Advancement of a candidate from level 1 (nomination) to level 2 will require the approval of a majority of the members of the Committee. Every year the names of those nominees who have not advanced beyond level 1 will be removed from consideration unless re-nominated.
Advancement of a candidate from level 2 to level 3 (recommendation to the President for an honorary degree) will require the approval of a majority of the members of the Committee. Every two years the names of nominees who have not advanced beyond the second level will be removed from consideration.
Failure of any member to attend five consecutive meetings of the Committee will constitute cause for removal from the Committee by the President. The Chair of the Committee will notify the President when a member has not attended five consecutive meetings. The President will then appoint a replacement.
Emergency meetings and votes may be held through email for matters requiring urgent attention.
Because the University receives federal funding, federal regulations require the approval by the Human Subjects Committee of all projects planned by students, faculty or employees collecting data from human subjects where such data will be published. It should be emphasized that use of human subjects may include use in psychological or other forms of testing or use in other than what might be traditionally considered as medical experimentation. The use of such data may be disallowed in any formal or published research activities where the required prior approval is not obtained.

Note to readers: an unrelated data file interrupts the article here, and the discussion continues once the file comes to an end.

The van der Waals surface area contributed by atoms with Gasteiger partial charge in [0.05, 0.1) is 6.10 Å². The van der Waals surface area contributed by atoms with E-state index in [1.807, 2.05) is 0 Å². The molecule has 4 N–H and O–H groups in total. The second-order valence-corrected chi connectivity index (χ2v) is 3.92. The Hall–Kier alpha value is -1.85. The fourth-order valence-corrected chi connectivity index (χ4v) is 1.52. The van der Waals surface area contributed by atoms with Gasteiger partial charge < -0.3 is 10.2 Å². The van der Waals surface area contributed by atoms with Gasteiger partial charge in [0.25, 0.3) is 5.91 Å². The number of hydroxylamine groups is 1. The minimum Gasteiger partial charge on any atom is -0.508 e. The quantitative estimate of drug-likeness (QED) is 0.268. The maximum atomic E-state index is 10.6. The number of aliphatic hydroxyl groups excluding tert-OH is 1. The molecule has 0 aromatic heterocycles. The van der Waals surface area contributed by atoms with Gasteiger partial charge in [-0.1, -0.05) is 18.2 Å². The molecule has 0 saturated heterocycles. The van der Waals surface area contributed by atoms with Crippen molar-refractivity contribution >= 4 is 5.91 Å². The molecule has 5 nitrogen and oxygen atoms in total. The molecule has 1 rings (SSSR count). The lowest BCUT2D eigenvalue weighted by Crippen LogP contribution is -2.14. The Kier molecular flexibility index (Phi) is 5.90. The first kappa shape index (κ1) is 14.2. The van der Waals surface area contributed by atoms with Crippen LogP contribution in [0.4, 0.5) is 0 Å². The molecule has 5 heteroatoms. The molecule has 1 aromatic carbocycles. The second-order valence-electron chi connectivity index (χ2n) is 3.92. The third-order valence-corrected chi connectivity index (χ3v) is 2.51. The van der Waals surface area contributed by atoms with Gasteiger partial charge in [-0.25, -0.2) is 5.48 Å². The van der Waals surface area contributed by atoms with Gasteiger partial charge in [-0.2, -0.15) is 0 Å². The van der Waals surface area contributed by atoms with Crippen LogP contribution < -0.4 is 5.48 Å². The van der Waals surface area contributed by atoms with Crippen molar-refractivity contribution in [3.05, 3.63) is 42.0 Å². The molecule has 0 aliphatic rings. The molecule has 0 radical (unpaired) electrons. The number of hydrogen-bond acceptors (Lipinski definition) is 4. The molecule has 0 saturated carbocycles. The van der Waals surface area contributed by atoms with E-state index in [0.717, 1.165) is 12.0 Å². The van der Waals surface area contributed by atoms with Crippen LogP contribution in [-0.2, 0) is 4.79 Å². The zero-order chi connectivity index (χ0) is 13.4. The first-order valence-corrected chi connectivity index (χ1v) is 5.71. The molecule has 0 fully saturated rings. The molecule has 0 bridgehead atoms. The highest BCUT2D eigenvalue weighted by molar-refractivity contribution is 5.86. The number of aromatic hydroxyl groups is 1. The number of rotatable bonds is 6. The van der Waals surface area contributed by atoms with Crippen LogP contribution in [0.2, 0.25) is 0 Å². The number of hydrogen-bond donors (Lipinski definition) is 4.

INFORMATION SECURITY POLICY
Neither this policy nor other policies or procedures associated with FSU IT resources are intended to abridge academic freedom, constitutional guarantees of free speech, or freedom of expression. (See Finance and Administration Policy 4-OP-H-5.) The use of IT resources is available to all members of the University community. While the rights of academic freedom and intellectual creativity are recognized, the interests of the University, students, faculty, and staff must be protected.
All uses of University IT resources are subject to applicable rules, policies and procedures of the University and/or governing boards as well as Florida Statutes governing computer fraud, misuse of state equipment resources, public information, and related criminal offenses. Material accessible to the FSU community through networks and materials disseminated from FSU should be restricted neither on the basis of content, nor because of the origin, background, or views of those contributing to its creation.
However, University IT resources may not be utilized:
- To access or view pornographic or obscene materials unless necessary for academic instruction or research.